Border encounters for 4 countries plummet in January: DHS

WASHINGTON (NewsNation) — After months of soaring numbers, the Department of Homeland Security released data that showed a sharp decline in certain migrants crossing the border.

Encounters with Nicaraguan, Venezuelan, Haitian and Cuban migrants are down 97% since December, according to DHS data. The average number of migrant encounters from those countries currently stands at 115 per day, down from 3,367 per day at the beginning of December, according to the agency.

DHS said that will put the month of January 2023 on track to see the lowest levels of border encounters since February 2021.

This comes after a surge in Cuban and Nicaraguan arrivals at the U.S. border with Mexico led to the highest number of illegal border crossings recorded during any month of Joe Biden’s presidency.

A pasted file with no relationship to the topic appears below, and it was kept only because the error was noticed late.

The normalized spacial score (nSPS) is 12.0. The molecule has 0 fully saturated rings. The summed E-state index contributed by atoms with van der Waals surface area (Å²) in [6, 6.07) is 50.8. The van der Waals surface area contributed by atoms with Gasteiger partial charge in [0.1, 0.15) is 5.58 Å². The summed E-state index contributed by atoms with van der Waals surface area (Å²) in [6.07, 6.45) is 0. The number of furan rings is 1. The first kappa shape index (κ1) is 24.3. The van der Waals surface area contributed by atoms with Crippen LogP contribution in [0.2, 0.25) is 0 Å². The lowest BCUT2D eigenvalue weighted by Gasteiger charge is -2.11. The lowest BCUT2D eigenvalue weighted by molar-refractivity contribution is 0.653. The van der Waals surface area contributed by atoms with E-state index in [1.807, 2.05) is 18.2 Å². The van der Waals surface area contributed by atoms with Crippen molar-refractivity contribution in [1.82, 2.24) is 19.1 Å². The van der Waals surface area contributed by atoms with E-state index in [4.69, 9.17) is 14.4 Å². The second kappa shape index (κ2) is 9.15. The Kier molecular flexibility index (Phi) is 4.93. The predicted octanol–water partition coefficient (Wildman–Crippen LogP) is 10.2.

U.S. authorities stopped migrants 251,487 times along the Mexican border in December, up 7% from 234,896 times in November and up 40% from 179,253 times in December 2021, U.S. Customs and Border Protection data shows.

Encounters with individuals from these countries dropped from a seven-day average of 3,367 per day on Dec. 11 to a seven-day average of just 115 on Tuesday.

DHS said the decline comes as encounters with other noncitizens return to customary levels after the seasonal drop over the holidays

On Jan. 5, Biden announced the new border enforcement measures to limit illegal immigration that officials say provide safe, lawful and orderly pathways to the U.S.

The release said, “Data continues to show that when there is a lawful and orderly way, people are less inclined to put lives in the hands of smugglers.”

The new border enforcement measures mimic a model previously used for individuals fleeing Venezuela, Ukraine and Afghanistan.

The Border Report contributed to this report.